Erik's 3rd Continental Summit
|Elevation||22,841 feet (6,962 meters)|
|Location||Argentina and Chile|
|First Ascent||1897 by Matthias Zurbriggen|
|My Ascent||Success in January 1999, after failed attempt in December 1997.|
My third of the Seven Summits, Aconcagua is the highest point in the southern hemisphere, the highest point in the Americas, and the highest point outside of Asia. Many mountaineers refer to the peak as the "Slag Heap," due to the fact that much of the mountain is covered by talus: bowling ball sized rocks all jumbled on top of each other. Even more difficult than the talus are the penitentes, formed when the sun melts deep holes in the snow and cold winds scour the surface into frozen icy pinnacles, from six inches to six feet tall. Although much of the mountain isn't too technically difficult, the talus and penitents are a "blind person's worst nightmare" since there is no consistency when I take a step.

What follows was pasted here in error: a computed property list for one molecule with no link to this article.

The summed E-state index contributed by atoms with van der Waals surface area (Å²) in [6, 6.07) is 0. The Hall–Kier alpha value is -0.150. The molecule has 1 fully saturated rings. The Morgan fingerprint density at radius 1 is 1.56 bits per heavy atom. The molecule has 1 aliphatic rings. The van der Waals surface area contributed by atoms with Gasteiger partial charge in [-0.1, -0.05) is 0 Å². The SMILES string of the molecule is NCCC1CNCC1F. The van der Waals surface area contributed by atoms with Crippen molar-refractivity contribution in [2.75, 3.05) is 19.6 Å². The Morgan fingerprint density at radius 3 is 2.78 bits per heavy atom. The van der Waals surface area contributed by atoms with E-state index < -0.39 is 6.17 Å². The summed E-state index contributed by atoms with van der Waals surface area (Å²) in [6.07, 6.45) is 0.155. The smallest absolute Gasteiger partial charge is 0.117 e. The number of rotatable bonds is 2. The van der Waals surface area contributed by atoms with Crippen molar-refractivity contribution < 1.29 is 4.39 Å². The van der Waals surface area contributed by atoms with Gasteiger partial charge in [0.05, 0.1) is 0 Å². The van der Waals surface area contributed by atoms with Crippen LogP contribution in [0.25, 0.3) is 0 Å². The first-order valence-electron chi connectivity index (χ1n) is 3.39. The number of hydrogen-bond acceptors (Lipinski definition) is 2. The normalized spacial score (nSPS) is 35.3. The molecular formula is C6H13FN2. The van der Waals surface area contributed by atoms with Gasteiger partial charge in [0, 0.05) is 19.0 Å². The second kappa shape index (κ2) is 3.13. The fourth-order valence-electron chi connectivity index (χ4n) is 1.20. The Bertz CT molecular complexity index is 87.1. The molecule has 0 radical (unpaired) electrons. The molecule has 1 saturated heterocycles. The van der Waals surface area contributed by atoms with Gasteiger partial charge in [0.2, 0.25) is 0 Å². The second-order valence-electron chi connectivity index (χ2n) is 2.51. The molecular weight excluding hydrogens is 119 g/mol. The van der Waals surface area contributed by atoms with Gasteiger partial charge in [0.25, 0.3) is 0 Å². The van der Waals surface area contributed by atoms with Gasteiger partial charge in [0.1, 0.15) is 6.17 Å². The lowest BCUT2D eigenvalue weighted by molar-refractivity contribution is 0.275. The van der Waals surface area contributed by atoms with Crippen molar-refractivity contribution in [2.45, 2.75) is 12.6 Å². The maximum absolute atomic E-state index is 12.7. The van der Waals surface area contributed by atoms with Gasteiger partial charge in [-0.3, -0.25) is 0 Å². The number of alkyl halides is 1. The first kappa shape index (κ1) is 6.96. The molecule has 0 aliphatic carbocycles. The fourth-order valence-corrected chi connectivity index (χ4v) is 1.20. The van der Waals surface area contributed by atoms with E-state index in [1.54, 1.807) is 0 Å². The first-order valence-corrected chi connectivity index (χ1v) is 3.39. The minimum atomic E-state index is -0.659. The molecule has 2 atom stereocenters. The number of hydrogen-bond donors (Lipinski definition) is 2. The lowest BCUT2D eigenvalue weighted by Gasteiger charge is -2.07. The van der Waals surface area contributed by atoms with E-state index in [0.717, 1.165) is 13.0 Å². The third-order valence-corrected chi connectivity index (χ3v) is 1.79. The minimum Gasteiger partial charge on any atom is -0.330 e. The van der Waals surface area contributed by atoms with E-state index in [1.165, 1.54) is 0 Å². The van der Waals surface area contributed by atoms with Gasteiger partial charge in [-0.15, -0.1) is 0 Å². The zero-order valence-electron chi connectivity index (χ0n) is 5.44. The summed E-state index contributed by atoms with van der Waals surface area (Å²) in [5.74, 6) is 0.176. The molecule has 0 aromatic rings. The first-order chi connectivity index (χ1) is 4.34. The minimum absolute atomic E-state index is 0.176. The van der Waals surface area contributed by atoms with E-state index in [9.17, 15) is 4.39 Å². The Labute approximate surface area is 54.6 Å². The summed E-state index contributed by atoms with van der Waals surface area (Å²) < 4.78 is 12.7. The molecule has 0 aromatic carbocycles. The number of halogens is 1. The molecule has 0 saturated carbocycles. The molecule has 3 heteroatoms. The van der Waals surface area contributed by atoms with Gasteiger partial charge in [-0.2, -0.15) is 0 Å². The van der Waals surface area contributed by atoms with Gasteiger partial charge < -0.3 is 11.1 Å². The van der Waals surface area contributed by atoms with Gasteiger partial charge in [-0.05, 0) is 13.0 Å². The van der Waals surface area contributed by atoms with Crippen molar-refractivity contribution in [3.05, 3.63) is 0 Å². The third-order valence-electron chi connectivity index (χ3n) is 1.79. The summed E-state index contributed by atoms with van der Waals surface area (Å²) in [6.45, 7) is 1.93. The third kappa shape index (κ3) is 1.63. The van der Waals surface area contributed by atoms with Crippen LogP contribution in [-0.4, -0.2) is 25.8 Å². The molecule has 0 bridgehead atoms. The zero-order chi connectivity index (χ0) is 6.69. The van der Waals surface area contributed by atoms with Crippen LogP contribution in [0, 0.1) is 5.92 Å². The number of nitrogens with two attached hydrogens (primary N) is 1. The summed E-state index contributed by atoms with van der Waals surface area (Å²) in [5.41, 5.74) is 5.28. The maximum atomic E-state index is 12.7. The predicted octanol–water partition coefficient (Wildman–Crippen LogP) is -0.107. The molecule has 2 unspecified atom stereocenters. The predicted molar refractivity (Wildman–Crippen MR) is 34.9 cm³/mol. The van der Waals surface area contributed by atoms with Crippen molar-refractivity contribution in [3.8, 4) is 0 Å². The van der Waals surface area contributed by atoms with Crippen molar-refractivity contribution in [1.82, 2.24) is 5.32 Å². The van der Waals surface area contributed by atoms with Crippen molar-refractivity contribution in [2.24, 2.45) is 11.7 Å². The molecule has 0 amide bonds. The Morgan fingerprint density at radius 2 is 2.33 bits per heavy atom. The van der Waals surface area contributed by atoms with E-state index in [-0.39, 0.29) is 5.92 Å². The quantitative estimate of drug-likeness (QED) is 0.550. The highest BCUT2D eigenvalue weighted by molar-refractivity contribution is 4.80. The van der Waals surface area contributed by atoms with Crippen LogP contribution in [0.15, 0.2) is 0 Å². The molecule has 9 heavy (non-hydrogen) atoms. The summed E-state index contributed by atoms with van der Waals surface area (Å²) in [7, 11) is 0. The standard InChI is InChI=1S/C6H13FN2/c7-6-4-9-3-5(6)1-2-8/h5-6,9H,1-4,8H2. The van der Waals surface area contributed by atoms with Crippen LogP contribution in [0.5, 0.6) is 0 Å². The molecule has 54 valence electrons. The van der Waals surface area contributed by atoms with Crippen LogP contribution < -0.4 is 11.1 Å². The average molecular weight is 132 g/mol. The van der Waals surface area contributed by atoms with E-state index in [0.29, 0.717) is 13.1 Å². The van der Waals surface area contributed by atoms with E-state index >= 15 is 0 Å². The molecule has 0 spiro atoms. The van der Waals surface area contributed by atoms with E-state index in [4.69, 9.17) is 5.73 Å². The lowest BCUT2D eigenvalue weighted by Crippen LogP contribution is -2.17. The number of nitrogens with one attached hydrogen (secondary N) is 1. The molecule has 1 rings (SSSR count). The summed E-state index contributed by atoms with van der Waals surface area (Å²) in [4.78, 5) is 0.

Aconcagua is famous for its relentless winds because of its elevation and proximity to the jet stream. On my first attempt, just 1,800 feet from the top, the gale-force winds were knocking us off our feet, and we could no longer hear each other shouting. So Chris Morris, our team leader, made a painful decision to turn us back. A little more than a year later, we tried again.